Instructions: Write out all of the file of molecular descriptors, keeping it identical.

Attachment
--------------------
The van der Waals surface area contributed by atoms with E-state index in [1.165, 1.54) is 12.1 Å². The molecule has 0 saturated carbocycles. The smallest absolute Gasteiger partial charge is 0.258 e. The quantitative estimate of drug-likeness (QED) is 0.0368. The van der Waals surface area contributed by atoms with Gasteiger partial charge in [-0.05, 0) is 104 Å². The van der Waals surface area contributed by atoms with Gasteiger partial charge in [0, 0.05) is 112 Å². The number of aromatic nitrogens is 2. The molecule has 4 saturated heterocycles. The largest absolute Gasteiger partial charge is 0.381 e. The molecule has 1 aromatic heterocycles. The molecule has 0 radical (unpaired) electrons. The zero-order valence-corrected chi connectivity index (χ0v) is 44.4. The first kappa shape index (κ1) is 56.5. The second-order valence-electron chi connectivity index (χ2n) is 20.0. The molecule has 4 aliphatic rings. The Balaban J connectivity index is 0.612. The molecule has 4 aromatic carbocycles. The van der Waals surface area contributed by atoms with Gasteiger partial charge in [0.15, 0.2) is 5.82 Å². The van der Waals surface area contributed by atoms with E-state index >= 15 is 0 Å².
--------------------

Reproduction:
The van der Waals surface area contributed by atoms with E-state index in [1.165, 1.54) is 12.1 Å². The molecule has 0 saturated carbocycles. The smallest absolute Gasteiger partial charge is 0.258 e. The quantitative estimate of drug-likeness (QED) is 0.0368. The van der Waals surface area contributed by atoms with Gasteiger partial charge in [-0.05, 0) is 104 Å². The van der Waals surface area contributed by atoms with Gasteiger partial charge in [0, 0.05) is 112 Å². The number of aromatic nitrogens is 2. The molecule has 4 saturated heterocycles. The largest absolute Gasteiger partial charge is 0.381 e. The molecule has 1 aromatic heterocycles. The molecule has 0 radical (unpaired) electrons. The zero-order valence-corrected chi connectivity index (χ0v) is 44.4. The first kappa shape index (κ1) is 56.5. The second-order valence-electron chi connectivity index (χ2n) is 20.0. The molecule has 4 aliphatic rings. The Balaban J connectivity index is 0.612. The molecule has 4 aromatic carbocycles. The van der Waals surface area contributed by atoms with Gasteiger partial charge in [0.15, 0.2) is 5.82 Å². The van der Waals surface area contributed by atoms with E-state index >= 15 is 0 Å².